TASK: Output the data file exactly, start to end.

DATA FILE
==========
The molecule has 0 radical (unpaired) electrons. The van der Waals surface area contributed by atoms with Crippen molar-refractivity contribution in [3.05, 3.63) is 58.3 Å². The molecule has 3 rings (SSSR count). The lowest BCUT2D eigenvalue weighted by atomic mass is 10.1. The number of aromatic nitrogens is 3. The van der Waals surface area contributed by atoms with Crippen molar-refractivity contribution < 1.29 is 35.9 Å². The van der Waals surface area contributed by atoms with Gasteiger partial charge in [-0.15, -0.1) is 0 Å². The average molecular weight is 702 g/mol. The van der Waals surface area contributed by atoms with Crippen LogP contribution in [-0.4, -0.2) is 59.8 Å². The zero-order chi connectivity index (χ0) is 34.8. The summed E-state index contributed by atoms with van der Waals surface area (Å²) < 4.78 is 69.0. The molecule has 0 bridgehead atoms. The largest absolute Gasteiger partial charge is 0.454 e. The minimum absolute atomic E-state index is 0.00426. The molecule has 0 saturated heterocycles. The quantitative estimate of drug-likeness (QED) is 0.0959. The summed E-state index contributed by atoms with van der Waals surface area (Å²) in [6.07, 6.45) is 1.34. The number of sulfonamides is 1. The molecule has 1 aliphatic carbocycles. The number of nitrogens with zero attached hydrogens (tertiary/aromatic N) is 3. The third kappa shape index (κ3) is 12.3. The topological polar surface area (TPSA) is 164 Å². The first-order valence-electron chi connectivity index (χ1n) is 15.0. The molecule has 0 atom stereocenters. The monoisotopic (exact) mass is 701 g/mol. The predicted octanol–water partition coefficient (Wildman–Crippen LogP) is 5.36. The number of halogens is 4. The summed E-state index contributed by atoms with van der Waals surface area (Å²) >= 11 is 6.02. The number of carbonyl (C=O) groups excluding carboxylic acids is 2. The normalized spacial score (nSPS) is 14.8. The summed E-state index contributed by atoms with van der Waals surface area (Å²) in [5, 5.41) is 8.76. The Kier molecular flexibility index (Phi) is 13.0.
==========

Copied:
The molecule has 0 radical (unpaired) electrons. The van der Waals surface area contributed by atoms with Crippen molar-refractivity contribution in [3.05, 3.63) is 58.3 Å². The molecule has 3 rings (SSSR count). The lowest BCUT2D eigenvalue weighted by atomic mass is 10.1. The number of aromatic nitrogens is 3. The van der Waals surface area contributed by atoms with Crippen molar-refractivity contribution < 1.29 is 35.9 Å². The van der Waals surface area contributed by atoms with Gasteiger partial charge in [-0.15, -0.1) is 0 Å². The average molecular weight is 702 g/mol. The van der Waals surface area contributed by atoms with Crippen LogP contribution in [-0.4, -0.2) is 59.8 Å². The zero-order chi connectivity index (χ0) is 34.8. The summed E-state index contributed by atoms with van der Waals surface area (Å²) < 4.78 is 69.0. The molecule has 0 bridgehead atoms. The largest absolute Gasteiger partial charge is 0.454 e. The minimum absolute atomic E-state index is 0.00426. The molecule has 0 saturated heterocycles. The quantitative estimate of drug-likeness (QED) is 0.0959. The summed E-state index contributed by atoms with van der Waals surface area (Å²) in [6.07, 6.45) is 1.34. The number of sulfonamides is 1. The molecule has 1 aliphatic carbocycles. The number of nitrogens with zero attached hydrogens (tertiary/aromatic N) is 3. The third kappa shape index (κ3) is 12.3. The topological polar surface area (TPSA) is 164 Å². The first-order valence-electron chi connectivity index (χ1n) is 15.0. The molecule has 0 atom stereocenters. The monoisotopic (exact) mass is 701 g/mol. The predicted octanol–water partition coefficient (Wildman–Crippen LogP) is 5.36. The number of halogens is 4. The summed E-state index contributed by atoms with van der Waals surface area (Å²) >= 11 is 6.02. The number of carbonyl (C=O) groups excluding carboxylic acids is 2. The normalized spacial score (nSPS) is 14.8. The summed E-state index contributed by atoms with van der Waals surface area (Å²) in [5, 5.41) is 8.76. The Kier molecular flexibility index (Phi) is 13.0.